Saturday, October 24, 2020

‘I’m Thinking of Ending Things’ portrays relationship anxieties

By Cameron Kaercher

To watch a Charlie Kaufman movie for a realistic story, would be like listening to Cardi B to find lessons about existential pain. His most notable credit is co-writing the Oscar-winning screenplay for “Eternal Sunshine of the Spotless Mind,” a film about a broken-up couple who undergoes a medical procedure to erase each other from their memories. The concept of failed relationships comes back for his latest directorial feature.

Adapted from Ian Reid’s 2016 novel of the same name, “I’m Thinking of Ending Things” portrays a young woman, Jessie Buckley, going on a road trip with her boyfriend, Jesse Plemons. While driving through the country-side to meet his parents, David Thewlis and Toni Collette, the young woman can’t help but think about breaking up with him.

Even character names can be surprising in this film, so it is best not to divulge too much. Kaufman’s work shares a lot with Reid’s novel, which is a fantastic read if one has the time, but the film adaptation still stands strong by itself.

It is a purely cinematic work because it cannot be adapted back into a novel. The most talented writer could not convey Robert Frazen’s editing or Łukasz Żal’s cinematography because the film’s cinematic language is fluid. The writing would have to oscillate between English, French and Wingdings.

If you can read a film as an interpretation of a person’s inner anxiety, rather than a literal A to B to C story, it will make more sense — evidently, it really doesn’t make sense.

When the family is having dinner with Jessie Buckley, they keep forcing smiles and act on edge while being worried and not at all concerned with embarrassing their son. It is one re-animated chicken carcass away from David Lynch’s “Eraserhead.” There is great tension built through the way Kaufman shoots this sequence, with long takes to emphasize the awkward silences and claustrophobic blocking of the characters.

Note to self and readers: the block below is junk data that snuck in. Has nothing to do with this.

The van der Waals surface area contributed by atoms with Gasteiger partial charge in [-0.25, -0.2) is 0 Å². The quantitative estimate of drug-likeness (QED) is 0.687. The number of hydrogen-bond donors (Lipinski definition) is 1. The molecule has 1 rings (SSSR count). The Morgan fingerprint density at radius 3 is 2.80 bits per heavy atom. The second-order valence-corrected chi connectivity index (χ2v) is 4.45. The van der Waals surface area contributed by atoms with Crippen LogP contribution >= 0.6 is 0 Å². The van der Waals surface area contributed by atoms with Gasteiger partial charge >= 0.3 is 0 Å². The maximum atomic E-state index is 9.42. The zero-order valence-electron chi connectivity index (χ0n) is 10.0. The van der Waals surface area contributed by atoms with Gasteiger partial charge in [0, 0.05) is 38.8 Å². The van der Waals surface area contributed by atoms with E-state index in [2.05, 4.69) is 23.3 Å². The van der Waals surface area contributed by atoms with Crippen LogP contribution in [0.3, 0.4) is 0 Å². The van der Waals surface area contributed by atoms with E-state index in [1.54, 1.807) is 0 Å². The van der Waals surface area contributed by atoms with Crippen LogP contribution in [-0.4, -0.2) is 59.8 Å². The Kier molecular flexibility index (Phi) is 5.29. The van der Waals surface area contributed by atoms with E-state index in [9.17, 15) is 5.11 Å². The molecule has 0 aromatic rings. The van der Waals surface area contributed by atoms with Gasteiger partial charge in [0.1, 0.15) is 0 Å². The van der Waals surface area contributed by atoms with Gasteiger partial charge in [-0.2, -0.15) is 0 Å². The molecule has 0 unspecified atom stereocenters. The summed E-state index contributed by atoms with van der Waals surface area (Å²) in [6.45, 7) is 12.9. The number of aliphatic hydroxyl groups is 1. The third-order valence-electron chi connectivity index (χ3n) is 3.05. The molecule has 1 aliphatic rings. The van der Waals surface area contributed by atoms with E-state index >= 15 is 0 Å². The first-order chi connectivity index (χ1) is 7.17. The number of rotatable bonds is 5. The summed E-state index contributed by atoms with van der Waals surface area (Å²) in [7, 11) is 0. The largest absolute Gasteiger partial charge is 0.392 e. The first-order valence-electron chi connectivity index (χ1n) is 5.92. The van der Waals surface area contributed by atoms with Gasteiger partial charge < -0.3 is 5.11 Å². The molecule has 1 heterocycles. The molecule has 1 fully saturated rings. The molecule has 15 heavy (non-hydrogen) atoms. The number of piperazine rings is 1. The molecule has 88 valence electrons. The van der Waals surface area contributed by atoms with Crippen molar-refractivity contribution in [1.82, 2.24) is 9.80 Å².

All four core performances are phenomenal; if there will be an Oscar ceremony this year, they should all be nominated. Toni Collette outdoes herself. Her performance in Ari Aster’s indie-horror hit, “Hereditary,” was rightly showered with praise for being so emotionally raw. There is a similar sense of brokenness here, but there’s another layer: she’s trying to hide it. It feels more nuanced and it leaves a lasting impression.

A very important aspect of Charlie Kaufman’s writing is its self-aware nature. His screenplay for “Adaptation.,” would be the apex of that trait; a movie about a writer trying to write a screenplay about a New York Times article. Oh, and that protagonist’s name? It’s Charlie Kaufman.

In July of this year, Kaufman published his debut novel, “Antkind,” about a film critic who in multiple instances divulges his hatred for Kaufman’s films.

If this sounds daunting, it’s because it is. That is why cinema is a shared experience. One big positive in the film’s release plan is the film didn’t play at festivals months before its nationwide release date. There aren’t a lot of over-hyped reactions to early screenings to sift through, just the standard early press reviews. A majority of the film still has to be dissected and it can be done publicly by us.

We can watch the film, experience it and then bring it with us to our friends. It is a conversation starter. What is the janitor’s relationship to the boyfriend and girlfriend, why does the girlfriend reference “A Woman Under the Influence,” and why does a teenage character have a rash all over her hand?

In a time where definite answers about our future are few and far between, “I’m Thinking of Ending Things” gives some comfort.

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